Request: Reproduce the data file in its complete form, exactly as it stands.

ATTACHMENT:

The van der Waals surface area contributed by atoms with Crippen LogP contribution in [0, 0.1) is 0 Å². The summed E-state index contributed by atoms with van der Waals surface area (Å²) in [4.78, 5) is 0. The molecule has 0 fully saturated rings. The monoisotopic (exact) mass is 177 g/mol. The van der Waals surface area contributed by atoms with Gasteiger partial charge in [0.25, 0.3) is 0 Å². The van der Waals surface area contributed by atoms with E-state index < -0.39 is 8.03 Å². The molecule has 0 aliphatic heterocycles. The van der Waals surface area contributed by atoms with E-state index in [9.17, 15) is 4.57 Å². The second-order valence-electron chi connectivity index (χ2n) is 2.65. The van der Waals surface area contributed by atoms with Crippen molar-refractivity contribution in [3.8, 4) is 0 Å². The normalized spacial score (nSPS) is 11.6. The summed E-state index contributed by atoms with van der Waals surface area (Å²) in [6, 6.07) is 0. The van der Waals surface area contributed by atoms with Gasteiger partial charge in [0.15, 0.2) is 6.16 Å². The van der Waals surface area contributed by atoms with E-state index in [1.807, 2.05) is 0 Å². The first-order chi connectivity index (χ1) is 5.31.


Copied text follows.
The van der Waals surface area contributed by atoms with Crippen LogP contribution in [0, 0.1) is 0 Å². The summed E-state index contributed by atoms with van der Waals surface area (Å²) in [4.78, 5) is 0. The molecule has 0 fully saturated rings. The monoisotopic (exact) mass is 177 g/mol. The van der Waals surface area contributed by atoms with Gasteiger partial charge in [0.25, 0.3) is 0 Å². The van der Waals surface area contributed by atoms with E-state index < -0.39 is 8.03 Å². The molecule has 0 aliphatic heterocycles. The van der Waals surface area contributed by atoms with E-state index in [9.17, 15) is 4.57 Å². The second-order valence-electron chi connectivity index (χ2n) is 2.65. The van der Waals surface area contributed by atoms with Crippen molar-refractivity contribution in [3.8, 4) is 0 Å². The normalized spacial score (nSPS) is 11.6. The summed E-state index contributed by atoms with van der Waals surface area (Å²) in [6, 6.07) is 0. The van der Waals surface area contributed by atoms with Gasteiger partial charge in [0.15, 0.2) is 6.16 Å². The van der Waals surface area contributed by atoms with E-state index in [1.807, 2.05) is 0 Å². The first-order chi connectivity index (χ1) is 5.31.